As the days went by, the preaching, his reading of Scripture, and prayers began to unlock the doors of the treasure boxes of knowledge in his heart which had been filled in his younger years but ignored heretofore. How thankful now, he was, for godly parents who feared the Lord; for a faithful church that preached God’s word. Now the things of this world were of minor importance as he searched for his place of service in the church. He wished he had not wasted those years in the world. The reckless behavior had weakened his body, the temple of the Lord, and he could never quite shake the guilt. Some of his friends who grew up in the church, still wallowed in the foolish ways of the world. How glad he was that he was a child of God, that the Lord had found him wandering, and had brought him back to the fold of peace. His parents were right. God’s Word is true. This was true happiness.
The Lord blessed him further with a godly wife and a joyful marriage. They prayed for covenant children and he gave to them a baby boy. What joy he brought to their home!
The man and his wife desired above all to see their son enjoy the same peace and happiness which they enjoyed as they lived in the fear of the Lord. They wondered how to preserve him from the foolish paths that they had taken in their younger days. “Let us trust in the Lord and obey Him,” said they. “May the fear of the Lord be always in our home, for God is faithful in His covenant promises.” So they trained him up in the fear of the Lord. They told him the Bible stories of God’s covenant faithfulness. They sang the songs of Zion. They taught him to pray. They took him to church. They sent him to catechism. They sent him to a Christian school. They taught him how to read and study God’s Word. Through earthly poverty and prosperity they continued to fill their home with the peace and joy which the Lord had given to them for the boy to see and know. They warned the boy of the sorrow and destruction sure to come if he departed from the ways of God.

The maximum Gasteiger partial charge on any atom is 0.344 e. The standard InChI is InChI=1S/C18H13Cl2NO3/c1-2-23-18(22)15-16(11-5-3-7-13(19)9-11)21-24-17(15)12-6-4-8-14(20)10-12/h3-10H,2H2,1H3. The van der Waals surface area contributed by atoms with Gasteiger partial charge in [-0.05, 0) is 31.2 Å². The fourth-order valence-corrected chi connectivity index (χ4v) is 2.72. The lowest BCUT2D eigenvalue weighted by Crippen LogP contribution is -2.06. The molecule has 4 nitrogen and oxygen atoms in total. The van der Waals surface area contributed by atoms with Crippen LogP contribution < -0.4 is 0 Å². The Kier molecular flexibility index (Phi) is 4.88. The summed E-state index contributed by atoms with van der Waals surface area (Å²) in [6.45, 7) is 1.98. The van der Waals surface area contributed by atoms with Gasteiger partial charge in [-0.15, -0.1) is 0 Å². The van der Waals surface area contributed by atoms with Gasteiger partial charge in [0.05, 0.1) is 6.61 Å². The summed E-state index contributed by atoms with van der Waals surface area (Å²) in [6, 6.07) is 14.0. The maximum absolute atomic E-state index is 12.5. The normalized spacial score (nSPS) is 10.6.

The boy listened intently to all the wonderful works of God. He sang with vigor the first song he learned in Kindergarten “All that I am I owe to Thee, Thy wisdom, Lord, hath fashioned me; I give my maker thankful praise, Whose wondrous works my soul amaze.” And the boy and his parents were happy.